The Battlefield of the Mind
Have you ever wondered why this series is called Final Fantasy, when there’s nothing final about it? I mean, given a few discrepancies, there have been thirteen titles in the main series alone, and if there’s one thing we can count on, it’s that there will be another iteration. If they’re going to keep coming out with new ones, can’t SquareEnix just be honest and start giving them names like Previous Fantasy
? Or Penultimate Fantasy
? Do you lay awake at night wondering about these things the way I do? Wait, what’s that you’re saying? You want me to shut up already with the useless questions and actually talk about the game? Well, fine then. You’re no fun anymore.
If you must know, Final Fantasy Tactics
was originally launched in 1998 for the PlayStation, and FFT: The War of the Lions
is essentially the same game ported onto the PSP platform. If you’re a Final Fantasy fan, this game might confuse you at first. A lot of what’s going on will sound familiar –Black Mages still cast Firaga spells, and you still spend your hard-earned gil on Hi-Potions for your team. But for all the familiar vocabulary, don’t think that this is just another slap-dash RPG. Final Fantasy Tactics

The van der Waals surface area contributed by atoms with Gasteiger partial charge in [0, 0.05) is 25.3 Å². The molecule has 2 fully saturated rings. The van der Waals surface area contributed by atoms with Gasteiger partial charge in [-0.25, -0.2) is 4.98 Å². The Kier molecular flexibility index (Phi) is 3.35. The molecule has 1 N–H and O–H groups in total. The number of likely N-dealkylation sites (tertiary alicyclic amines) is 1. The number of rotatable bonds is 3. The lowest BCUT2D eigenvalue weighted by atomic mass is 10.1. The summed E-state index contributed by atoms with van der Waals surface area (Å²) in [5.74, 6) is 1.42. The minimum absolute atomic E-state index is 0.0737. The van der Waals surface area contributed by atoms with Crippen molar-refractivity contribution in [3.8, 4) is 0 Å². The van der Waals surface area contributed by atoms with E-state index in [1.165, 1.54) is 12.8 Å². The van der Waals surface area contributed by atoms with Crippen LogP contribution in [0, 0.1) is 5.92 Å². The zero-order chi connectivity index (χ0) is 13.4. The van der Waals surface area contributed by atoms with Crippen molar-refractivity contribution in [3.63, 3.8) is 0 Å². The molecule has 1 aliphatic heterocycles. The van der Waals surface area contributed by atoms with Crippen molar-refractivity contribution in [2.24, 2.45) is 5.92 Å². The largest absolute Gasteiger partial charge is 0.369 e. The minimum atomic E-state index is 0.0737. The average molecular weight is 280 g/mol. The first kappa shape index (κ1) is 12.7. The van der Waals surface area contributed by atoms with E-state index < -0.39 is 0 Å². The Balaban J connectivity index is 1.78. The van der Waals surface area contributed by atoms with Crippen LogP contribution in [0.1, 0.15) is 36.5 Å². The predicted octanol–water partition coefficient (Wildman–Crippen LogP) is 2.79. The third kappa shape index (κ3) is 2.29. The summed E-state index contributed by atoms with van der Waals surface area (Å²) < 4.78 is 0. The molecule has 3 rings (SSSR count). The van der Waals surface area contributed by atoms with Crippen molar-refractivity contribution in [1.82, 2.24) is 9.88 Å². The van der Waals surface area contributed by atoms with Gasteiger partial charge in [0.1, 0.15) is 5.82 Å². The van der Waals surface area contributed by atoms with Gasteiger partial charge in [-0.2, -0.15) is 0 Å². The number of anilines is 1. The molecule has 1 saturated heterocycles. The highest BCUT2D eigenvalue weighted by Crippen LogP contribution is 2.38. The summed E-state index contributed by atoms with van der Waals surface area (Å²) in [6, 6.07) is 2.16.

is like Final Fantasy XII
in the same way that an Altoid is like a Mojito
– they’re made from similar ingredients but are fundamentally different things.
At the core of FFT: The War of the Lions
is a spectacular and complicated tactical battle system. There aren’t many places to explore or side quests to pursue. Just solid strategy, one hard-fought battle at a time, as you make your way through the story. The game takes place in Ivalice, a medieval, European-looking land populated entirely by blond, waifish children with no noses. The plot evidently involves a kidnapped Marquis, a group of rebels, and some long-standing tiff between the nobility and the common folk, but I stopped paying attention to all that after a while. Not only is the storyline incredibly dense and convoluted, but the characters all insist on speaking like those annoying vendors who try to get you to buy the giant turkey legs at the Renaissance Faire